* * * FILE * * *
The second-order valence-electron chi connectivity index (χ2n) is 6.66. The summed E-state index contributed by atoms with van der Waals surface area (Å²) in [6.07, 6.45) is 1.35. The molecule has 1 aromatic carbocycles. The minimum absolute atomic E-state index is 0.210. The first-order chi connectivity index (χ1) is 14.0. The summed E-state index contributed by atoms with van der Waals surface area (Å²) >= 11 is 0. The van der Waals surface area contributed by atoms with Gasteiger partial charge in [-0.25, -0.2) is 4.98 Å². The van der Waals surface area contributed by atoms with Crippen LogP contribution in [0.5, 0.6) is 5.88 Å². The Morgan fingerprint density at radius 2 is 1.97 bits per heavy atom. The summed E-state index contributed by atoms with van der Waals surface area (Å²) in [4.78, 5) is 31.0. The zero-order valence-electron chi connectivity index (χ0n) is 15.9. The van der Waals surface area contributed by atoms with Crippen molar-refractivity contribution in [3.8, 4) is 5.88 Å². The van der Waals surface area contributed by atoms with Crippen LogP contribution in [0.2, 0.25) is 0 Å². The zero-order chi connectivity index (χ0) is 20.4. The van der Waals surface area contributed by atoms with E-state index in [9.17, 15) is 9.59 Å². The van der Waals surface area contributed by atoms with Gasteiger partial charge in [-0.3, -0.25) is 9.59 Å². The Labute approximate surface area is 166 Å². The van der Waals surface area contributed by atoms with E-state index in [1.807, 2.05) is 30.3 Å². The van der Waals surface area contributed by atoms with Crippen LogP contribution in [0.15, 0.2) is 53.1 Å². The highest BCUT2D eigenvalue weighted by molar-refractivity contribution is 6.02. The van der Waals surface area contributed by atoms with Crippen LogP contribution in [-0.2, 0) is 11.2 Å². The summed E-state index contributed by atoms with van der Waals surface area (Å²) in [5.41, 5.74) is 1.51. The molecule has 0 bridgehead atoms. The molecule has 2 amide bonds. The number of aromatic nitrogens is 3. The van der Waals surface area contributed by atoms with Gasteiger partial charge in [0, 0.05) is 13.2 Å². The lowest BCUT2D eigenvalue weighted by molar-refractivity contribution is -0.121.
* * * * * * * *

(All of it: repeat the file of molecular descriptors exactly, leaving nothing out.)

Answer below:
The second-order valence-electron chi connectivity index (χ2n) is 6.66. The summed E-state index contributed by atoms with van der Waals surface area (Å²) in [6.07, 6.45) is 1.35. The molecule has 1 aromatic carbocycles. The minimum absolute atomic E-state index is 0.210. The first-order chi connectivity index (χ1) is 14.0. The summed E-state index contributed by atoms with van der Waals surface area (Å²) >= 11 is 0. The van der Waals surface area contributed by atoms with Gasteiger partial charge in [-0.25, -0.2) is 4.98 Å². The van der Waals surface area contributed by atoms with Crippen LogP contribution in [0.5, 0.6) is 5.88 Å². The Morgan fingerprint density at radius 2 is 1.97 bits per heavy atom. The summed E-state index contributed by atoms with van der Waals surface area (Å²) in [4.78, 5) is 31.0. The zero-order valence-electron chi connectivity index (χ0n) is 15.9. The van der Waals surface area contributed by atoms with Crippen molar-refractivity contribution in [3.8, 4) is 5.88 Å². The van der Waals surface area contributed by atoms with Crippen LogP contribution in [0.2, 0.25) is 0 Å². The zero-order chi connectivity index (χ0) is 20.4. The van der Waals surface area contributed by atoms with E-state index in [9.17, 15) is 9.59 Å². The van der Waals surface area contributed by atoms with Gasteiger partial charge in [-0.3, -0.25) is 9.59 Å². The Labute approximate surface area is 166 Å². The van der Waals surface area contributed by atoms with E-state index in [1.807, 2.05) is 30.3 Å². The van der Waals surface area contributed by atoms with Crippen LogP contribution in [0.15, 0.2) is 53.1 Å². The highest BCUT2D eigenvalue weighted by molar-refractivity contribution is 6.02. The van der Waals surface area contributed by atoms with Crippen LogP contribution in [-0.2, 0) is 11.2 Å². The summed E-state index contributed by atoms with van der Waals surface area (Å²) in [5.41, 5.74) is 1.51. The molecule has 0 bridgehead atoms. The molecule has 2 amide bonds. The number of aromatic nitrogens is 3. The van der Waals surface area contributed by atoms with Gasteiger partial charge in [0, 0.05) is 13.2 Å². The lowest BCUT2D eigenvalue weighted by molar-refractivity contribution is -0.121.